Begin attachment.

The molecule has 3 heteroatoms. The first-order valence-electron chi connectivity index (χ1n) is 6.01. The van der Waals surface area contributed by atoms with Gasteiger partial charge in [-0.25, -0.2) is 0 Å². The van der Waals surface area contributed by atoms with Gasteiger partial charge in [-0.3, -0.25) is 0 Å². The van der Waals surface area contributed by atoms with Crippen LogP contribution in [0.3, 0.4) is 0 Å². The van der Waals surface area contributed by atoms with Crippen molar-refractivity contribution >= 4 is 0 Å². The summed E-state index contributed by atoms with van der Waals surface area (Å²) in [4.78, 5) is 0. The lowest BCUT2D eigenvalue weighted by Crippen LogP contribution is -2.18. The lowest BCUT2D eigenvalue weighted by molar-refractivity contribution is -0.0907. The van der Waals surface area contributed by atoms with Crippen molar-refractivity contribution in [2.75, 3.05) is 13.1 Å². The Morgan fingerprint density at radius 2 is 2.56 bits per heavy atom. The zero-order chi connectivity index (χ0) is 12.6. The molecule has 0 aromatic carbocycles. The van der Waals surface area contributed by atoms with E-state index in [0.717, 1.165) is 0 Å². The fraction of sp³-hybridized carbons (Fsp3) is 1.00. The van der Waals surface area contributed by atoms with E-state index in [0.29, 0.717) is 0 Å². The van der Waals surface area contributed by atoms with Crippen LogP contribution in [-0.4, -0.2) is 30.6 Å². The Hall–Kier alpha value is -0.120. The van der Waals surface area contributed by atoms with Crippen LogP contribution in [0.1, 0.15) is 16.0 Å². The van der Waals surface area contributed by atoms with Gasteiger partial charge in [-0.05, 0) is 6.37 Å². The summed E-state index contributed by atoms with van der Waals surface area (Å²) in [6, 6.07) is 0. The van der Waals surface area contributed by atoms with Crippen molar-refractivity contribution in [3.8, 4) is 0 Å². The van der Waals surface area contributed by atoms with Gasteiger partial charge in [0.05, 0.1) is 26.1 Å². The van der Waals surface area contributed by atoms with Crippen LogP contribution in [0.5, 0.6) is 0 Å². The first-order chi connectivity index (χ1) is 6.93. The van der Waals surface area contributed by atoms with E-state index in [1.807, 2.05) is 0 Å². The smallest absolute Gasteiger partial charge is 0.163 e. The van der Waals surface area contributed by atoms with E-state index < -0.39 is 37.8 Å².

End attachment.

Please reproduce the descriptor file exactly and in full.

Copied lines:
The molecule has 3 heteroatoms. The first-order valence-electron chi connectivity index (χ1n) is 6.01. The van der Waals surface area contributed by atoms with Gasteiger partial charge in [-0.25, -0.2) is 0 Å². The van der Waals surface area contributed by atoms with Gasteiger partial charge in [-0.3, -0.25) is 0 Å². The van der Waals surface area contributed by atoms with Crippen LogP contribution in [0.3, 0.4) is 0 Å². The van der Waals surface area contributed by atoms with Crippen molar-refractivity contribution >= 4 is 0 Å². The summed E-state index contributed by atoms with van der Waals surface area (Å²) in [4.78, 5) is 0. The lowest BCUT2D eigenvalue weighted by Crippen LogP contribution is -2.18. The lowest BCUT2D eigenvalue weighted by molar-refractivity contribution is -0.0907. The van der Waals surface area contributed by atoms with Crippen molar-refractivity contribution in [2.75, 3.05) is 13.1 Å². The Morgan fingerprint density at radius 2 is 2.56 bits per heavy atom. The zero-order chi connectivity index (χ0) is 12.6. The molecule has 0 aromatic carbocycles. The van der Waals surface area contributed by atoms with E-state index in [0.717, 1.165) is 0 Å². The fraction of sp³-hybridized carbons (Fsp3) is 1.00. The van der Waals surface area contributed by atoms with E-state index in [0.29, 0.717) is 0 Å². The van der Waals surface area contributed by atoms with Crippen LogP contribution in [-0.4, -0.2) is 30.6 Å². The Hall–Kier alpha value is -0.120. The van der Waals surface area contributed by atoms with Crippen LogP contribution in [0.1, 0.15) is 16.0 Å². The van der Waals surface area contributed by atoms with Gasteiger partial charge in [-0.05, 0) is 6.37 Å². The summed E-state index contributed by atoms with van der Waals surface area (Å²) in [6, 6.07) is 0. The van der Waals surface area contributed by atoms with Crippen molar-refractivity contribution in [3.8, 4) is 0 Å². The van der Waals surface area contributed by atoms with Gasteiger partial charge in [0.05, 0.1) is 26.1 Å². The van der Waals surface area contributed by atoms with Crippen LogP contribution in [0.5, 0.6) is 0 Å². The first-order chi connectivity index (χ1) is 6.93. The van der Waals surface area contributed by atoms with E-state index in [1.807, 2.05) is 0 Å². The smallest absolute Gasteiger partial charge is 0.163 e. The van der Waals surface area contributed by atoms with E-state index < -0.39 is 37.8 Å².